Primer for patients

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This Primer for patients will provide the information you need to better understand your personal diagnosis of Chronic Fatigue Syndrome, (CFS) Myalgic encephalomyelitis (ME) or ME/CFS which can be very different with severity and symptoms from patient to patient.

You will need to educate yourself about your disease and discuss your very real symptoms with your doctor. ME/CFS is well known but outside of relatively few studies has not been approached as a biological illness. Unfortunately, a psychiatric approach has been taken with ME/CFS, but this is changing. At this time there are no approved drug treatments. Graded exercise therapy and Cognitive behavioral therapy are used in the UK inappropriately for treating ME/CFS.

A 2015 study by the Institute of Medicine recognized the ME/CFS disease burden to be up 2.5 million Americans and "the direct and indirect economic costs of ME/CFS to society are estimated to be approximately over $17 to $24 billion annually."[1][2] There are an estimated 17 million people with ME/CFS worldwide.[3] A 2008 Centers for Disease Control & Prevention (CDC) study which used a CFS definition to diagnose, Fukuda criteria, noted, "Of the one to four million Americans who have CFS, less than 20% have been diagnosed."[4]

Take time when you are able to review this Primer. Because you are not well this can be overwhelming at times so only do what you are mentally and physically able.

Disease onset and course of illness[edit | edit source]

The disease ME/CFS is diagnosed when a person does not recover from a flu-like illness, EBV, Mononucleosis, HHV, Q fever, Virus or other infections and meets one or more diagnostic criteria for either ME, CFS or ME/CFS.[5][6][7] "Occasionally, ME/CFS has been triggered by environmental toxins, the receipt of an immunizing injection, or surviving a major trauma."[8] Patient health is never the same and they experience numerous symptoms and disease severity which fluctuate day to day, week to week, month to month, year to year and decade to decade as well as varying symptoms and disease severity among patients.[9][10][11]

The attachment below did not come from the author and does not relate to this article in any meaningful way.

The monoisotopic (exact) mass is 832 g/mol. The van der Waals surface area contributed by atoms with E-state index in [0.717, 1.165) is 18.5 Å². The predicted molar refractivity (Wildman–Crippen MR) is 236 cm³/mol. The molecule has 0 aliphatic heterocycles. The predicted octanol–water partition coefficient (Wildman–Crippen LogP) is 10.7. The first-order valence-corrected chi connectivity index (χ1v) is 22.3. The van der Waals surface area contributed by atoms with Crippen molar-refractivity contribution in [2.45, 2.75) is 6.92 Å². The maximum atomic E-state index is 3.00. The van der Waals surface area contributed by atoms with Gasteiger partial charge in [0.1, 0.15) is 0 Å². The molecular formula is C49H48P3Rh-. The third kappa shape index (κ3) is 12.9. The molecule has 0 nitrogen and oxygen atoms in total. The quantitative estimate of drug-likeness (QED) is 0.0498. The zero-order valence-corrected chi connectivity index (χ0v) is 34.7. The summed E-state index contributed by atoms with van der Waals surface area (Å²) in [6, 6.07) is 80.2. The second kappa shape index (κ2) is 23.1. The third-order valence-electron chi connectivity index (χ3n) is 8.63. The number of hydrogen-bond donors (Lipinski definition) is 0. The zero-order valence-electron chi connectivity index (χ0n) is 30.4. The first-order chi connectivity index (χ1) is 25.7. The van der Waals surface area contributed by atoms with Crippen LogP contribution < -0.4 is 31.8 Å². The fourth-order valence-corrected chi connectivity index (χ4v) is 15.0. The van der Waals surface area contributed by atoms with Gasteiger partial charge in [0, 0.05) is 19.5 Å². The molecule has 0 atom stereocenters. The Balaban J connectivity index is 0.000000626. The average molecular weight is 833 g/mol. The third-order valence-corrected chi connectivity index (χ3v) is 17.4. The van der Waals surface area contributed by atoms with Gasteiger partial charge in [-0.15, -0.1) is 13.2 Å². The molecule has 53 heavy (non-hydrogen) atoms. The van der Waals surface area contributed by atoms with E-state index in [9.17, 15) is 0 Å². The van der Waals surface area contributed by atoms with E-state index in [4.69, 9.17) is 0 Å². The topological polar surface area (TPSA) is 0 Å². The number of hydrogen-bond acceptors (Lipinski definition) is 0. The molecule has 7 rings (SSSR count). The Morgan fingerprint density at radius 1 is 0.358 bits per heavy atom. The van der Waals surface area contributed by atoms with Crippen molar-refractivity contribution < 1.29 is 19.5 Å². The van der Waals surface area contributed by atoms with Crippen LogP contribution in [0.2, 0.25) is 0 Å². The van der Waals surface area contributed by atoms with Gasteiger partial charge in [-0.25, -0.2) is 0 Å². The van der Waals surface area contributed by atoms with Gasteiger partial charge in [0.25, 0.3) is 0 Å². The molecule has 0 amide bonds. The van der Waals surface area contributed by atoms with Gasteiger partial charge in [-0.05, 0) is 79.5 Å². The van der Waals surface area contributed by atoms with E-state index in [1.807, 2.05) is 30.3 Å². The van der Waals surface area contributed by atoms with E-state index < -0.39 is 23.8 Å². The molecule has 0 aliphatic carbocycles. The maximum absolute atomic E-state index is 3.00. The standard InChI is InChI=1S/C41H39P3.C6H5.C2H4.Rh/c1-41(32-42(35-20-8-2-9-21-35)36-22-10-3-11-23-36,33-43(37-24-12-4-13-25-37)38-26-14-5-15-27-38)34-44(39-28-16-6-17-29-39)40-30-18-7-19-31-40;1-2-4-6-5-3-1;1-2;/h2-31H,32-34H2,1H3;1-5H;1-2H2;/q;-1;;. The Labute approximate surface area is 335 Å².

Pediatric ME/CFS[edit | edit source]

Children are also afflicted with ME/CFS.[12][13] See: Pediatric.

Prognosis[edit | edit source]

Unfortunately, prognosis for ME/CFS is generally poor. See: Prognosis

Female to male ratio[edit | edit source]

Like many auto-immune and neuro-immune diseases where mostly women are afflicted,[14] the ME/CFS female/male patient ratio is 6:1.[15] Fibromyalgia has a F/M 7:1 ratio[16] and some ME/CFS patients have this additional diagnosis.[17][18]

Symptoms[edit | edit source]

Hallmark symptom[edit | edit source]

  • Post-exertional malaise (PEM) is the hallmark symptom of ME/CFS. After physical or mental exertion (which for some patients can be a shower or making out a to-do list, others grocery shopping, socializing or reading a news article, while some just walking to the mailbox, getting to the doctor or mentally following a T.V. program) there is a payback which can be delayed 24-48 hours and can last 24 hours or more. The patient will experience even greater fatigue as well as exasperate the flu-like symptoms and body pain. Every patient experiences different symptoms and symptom severity from different activities and exertion output according to how sick he or she is with the disease.[19][20][21]
Regarding PEM the CFIDS Association of America states: "This is a term which describes a symptom in which exercise or exertion can bring on malaise (illness). In the case of people with ME/CFS, malaise often occurs during a period some 24-72 hours after exertion. For example, in some cases, a short walk can worsen ME/CFS symptoms two days later. This lack of understanding about the delayed onset of symptoms has, in the past, made it harder to test for ME/CFS. Follow up tests, taken less than 24 hours after an initial exercise test, may show that the patient can still perform activities at the same level (before post exertional malaise has a chance to take hold)."[22]

Core and additional symptoms[edit | edit source]

The Institute of Medicine report (USA) listed these core symptoms in the Clinicians Guide:

Expanded lists of symptoms[edit | edit source]

Tests to discuss with your doctor[edit | edit source]

Graded exercise therapy & Cognitive behavioral therapy[edit | edit source]